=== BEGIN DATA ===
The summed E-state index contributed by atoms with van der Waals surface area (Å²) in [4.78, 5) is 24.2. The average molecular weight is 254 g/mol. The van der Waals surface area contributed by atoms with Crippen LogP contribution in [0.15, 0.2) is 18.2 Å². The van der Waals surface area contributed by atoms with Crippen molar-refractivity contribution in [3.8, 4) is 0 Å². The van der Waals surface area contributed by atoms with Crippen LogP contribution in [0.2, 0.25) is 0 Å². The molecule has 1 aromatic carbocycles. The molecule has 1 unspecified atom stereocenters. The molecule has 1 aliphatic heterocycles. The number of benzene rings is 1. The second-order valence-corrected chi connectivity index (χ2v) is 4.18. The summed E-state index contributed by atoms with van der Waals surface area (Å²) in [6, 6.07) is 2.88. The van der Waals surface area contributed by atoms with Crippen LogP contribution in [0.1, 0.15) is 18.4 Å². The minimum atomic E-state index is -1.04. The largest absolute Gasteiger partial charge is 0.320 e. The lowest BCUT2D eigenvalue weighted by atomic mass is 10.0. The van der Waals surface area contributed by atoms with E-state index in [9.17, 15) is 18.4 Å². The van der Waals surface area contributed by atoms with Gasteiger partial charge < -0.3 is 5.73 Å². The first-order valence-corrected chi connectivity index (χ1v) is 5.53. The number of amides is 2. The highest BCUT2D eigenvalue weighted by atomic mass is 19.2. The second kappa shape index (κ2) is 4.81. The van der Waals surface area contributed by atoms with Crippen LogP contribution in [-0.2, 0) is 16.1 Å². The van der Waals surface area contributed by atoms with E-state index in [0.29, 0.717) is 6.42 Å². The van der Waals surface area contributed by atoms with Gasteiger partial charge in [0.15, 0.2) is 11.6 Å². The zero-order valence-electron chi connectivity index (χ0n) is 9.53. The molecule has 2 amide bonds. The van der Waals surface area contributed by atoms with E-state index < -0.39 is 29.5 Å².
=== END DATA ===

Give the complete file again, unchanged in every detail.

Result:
The summed E-state index contributed by atoms with van der Waals surface area (Å²) in [4.78, 5) is 24.2. The average molecular weight is 254 g/mol. The van der Waals surface area contributed by atoms with Crippen LogP contribution in [0.15, 0.2) is 18.2 Å². The van der Waals surface area contributed by atoms with Crippen molar-refractivity contribution in [3.8, 4) is 0 Å². The van der Waals surface area contributed by atoms with Crippen LogP contribution in [0.2, 0.25) is 0 Å². The molecule has 1 aromatic carbocycles. The molecule has 1 unspecified atom stereocenters. The molecule has 1 aliphatic heterocycles. The number of benzene rings is 1. The second-order valence-corrected chi connectivity index (χ2v) is 4.18. The summed E-state index contributed by atoms with van der Waals surface area (Å²) in [6, 6.07) is 2.88. The van der Waals surface area contributed by atoms with Crippen LogP contribution in [0.1, 0.15) is 18.4 Å². The minimum atomic E-state index is -1.04. The largest absolute Gasteiger partial charge is 0.320 e. The lowest BCUT2D eigenvalue weighted by atomic mass is 10.0. The van der Waals surface area contributed by atoms with E-state index in [9.17, 15) is 18.4 Å². The van der Waals surface area contributed by atoms with Gasteiger partial charge < -0.3 is 5.73 Å². The first-order valence-corrected chi connectivity index (χ1v) is 5.53. The number of amides is 2. The highest BCUT2D eigenvalue weighted by atomic mass is 19.2. The second kappa shape index (κ2) is 4.81. The van der Waals surface area contributed by atoms with Crippen LogP contribution in [-0.2, 0) is 16.1 Å². The van der Waals surface area contributed by atoms with E-state index in [0.29, 0.717) is 6.42 Å². The van der Waals surface area contributed by atoms with Gasteiger partial charge in [0.15, 0.2) is 11.6 Å². The zero-order valence-electron chi connectivity index (χ0n) is 9.53. The molecule has 2 amide bonds. The van der Waals surface area contributed by atoms with E-state index < -0.39 is 29.5 Å².